Recent media reports claim ‘shared care dead’ after the Full Court of the Family Court upheld a decision of His Honour Federal Magistrate Wilson.
The decision made no provision for the father to spend time with the child of the marriage. However, a close reading of the appeal decision makes it clear that there was only one victim in this matter: the young child of this relationship. But “Sometimes in parenting cases it is often between alternatives, both of which are less than optimal” (Federal Magistrate Wilson).
The child and her mother were locked out of the family home by the father sometime in February 2007. What follows is a lengthy and litigious family law dispute about the welfare of this child.
The facts reveal that there are two parents who have both, at times, acted inappropriately and not in their daughter’s best interests.
The father sought court orders to see his daughter a few times a week and on school holidays. Father and child were seeing each other up until such time as the father had the daughter examined at a local hospital alleging that the mother’s new partner had sexually abused her. As the Federal Magistrate described, this had a ‘cataclysmic effect’ on the course of the matter. As a result of the allegation, the mother commenced withholding the child from her father. The father responded by commencing a string of contravention applications against the mother for not complying with the court orders. Matters between the parents could not be resolved and a trial was commenced and abandoned a couple of times.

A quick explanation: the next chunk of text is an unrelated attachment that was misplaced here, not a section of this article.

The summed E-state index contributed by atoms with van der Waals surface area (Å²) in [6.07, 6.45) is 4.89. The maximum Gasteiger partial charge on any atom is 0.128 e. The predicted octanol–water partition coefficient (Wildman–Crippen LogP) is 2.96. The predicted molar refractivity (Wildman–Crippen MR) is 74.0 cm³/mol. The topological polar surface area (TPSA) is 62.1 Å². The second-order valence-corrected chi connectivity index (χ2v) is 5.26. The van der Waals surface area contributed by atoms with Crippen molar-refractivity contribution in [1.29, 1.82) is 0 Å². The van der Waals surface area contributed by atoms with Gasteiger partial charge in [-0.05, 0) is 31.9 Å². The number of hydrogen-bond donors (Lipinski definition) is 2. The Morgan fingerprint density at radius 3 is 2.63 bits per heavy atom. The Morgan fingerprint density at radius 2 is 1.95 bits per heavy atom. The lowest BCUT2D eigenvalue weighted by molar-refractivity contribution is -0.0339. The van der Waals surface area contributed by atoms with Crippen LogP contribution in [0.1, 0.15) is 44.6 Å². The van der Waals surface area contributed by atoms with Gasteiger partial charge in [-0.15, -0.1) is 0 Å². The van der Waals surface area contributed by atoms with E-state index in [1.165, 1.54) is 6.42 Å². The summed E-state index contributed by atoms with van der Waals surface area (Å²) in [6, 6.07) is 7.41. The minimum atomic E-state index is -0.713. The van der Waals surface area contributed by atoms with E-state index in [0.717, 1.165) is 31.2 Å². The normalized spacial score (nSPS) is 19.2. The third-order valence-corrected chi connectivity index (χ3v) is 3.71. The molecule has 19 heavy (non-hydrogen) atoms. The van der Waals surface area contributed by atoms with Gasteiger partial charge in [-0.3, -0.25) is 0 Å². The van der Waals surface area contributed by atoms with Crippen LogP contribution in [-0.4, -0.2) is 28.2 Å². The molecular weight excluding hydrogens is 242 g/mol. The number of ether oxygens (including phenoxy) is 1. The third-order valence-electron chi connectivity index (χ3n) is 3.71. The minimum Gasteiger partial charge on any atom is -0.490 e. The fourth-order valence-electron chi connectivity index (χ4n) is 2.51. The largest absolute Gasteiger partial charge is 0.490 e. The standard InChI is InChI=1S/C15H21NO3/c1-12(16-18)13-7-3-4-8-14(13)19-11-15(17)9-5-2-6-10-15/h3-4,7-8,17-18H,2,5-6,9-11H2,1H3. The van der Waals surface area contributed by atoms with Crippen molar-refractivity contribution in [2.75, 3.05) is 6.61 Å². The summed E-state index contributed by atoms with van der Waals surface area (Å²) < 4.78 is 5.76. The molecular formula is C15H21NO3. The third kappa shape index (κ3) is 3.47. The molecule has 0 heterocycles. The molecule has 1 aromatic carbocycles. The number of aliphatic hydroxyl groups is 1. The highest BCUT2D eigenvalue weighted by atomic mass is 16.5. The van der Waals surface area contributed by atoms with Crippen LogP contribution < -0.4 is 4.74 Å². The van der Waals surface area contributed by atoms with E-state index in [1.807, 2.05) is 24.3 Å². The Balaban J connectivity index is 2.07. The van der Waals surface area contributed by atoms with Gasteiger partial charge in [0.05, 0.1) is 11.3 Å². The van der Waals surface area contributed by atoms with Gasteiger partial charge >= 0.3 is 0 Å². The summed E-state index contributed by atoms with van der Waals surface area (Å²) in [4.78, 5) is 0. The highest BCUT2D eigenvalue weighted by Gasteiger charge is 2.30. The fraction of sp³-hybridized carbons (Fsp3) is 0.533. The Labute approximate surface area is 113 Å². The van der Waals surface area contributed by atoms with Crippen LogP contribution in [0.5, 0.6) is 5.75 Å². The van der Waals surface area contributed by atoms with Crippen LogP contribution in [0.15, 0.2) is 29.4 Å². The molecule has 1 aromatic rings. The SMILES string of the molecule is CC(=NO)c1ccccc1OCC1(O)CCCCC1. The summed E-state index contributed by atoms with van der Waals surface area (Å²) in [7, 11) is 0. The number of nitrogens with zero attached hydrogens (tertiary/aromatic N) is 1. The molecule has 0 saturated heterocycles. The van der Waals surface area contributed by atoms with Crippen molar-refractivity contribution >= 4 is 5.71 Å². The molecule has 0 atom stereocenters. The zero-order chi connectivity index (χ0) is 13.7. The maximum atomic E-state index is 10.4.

The Department of Child Safety investigated the abuse allegations and His Honour determined that the child had not been abused. Despite this finding, the father continued to believe the child was being abused and took her to counselling on one of his few visits. On this occasion, the child made further disclosures of abuse, this time against her own father. These events caused the department to take out a child protection order. The department wanted to institute supervised time between the father and child, but the mother was so upset at the prospect, she fled. Visits were eventually resumed after the mother was threatened with arrest, but the child said she didn’t want to spend time with the father.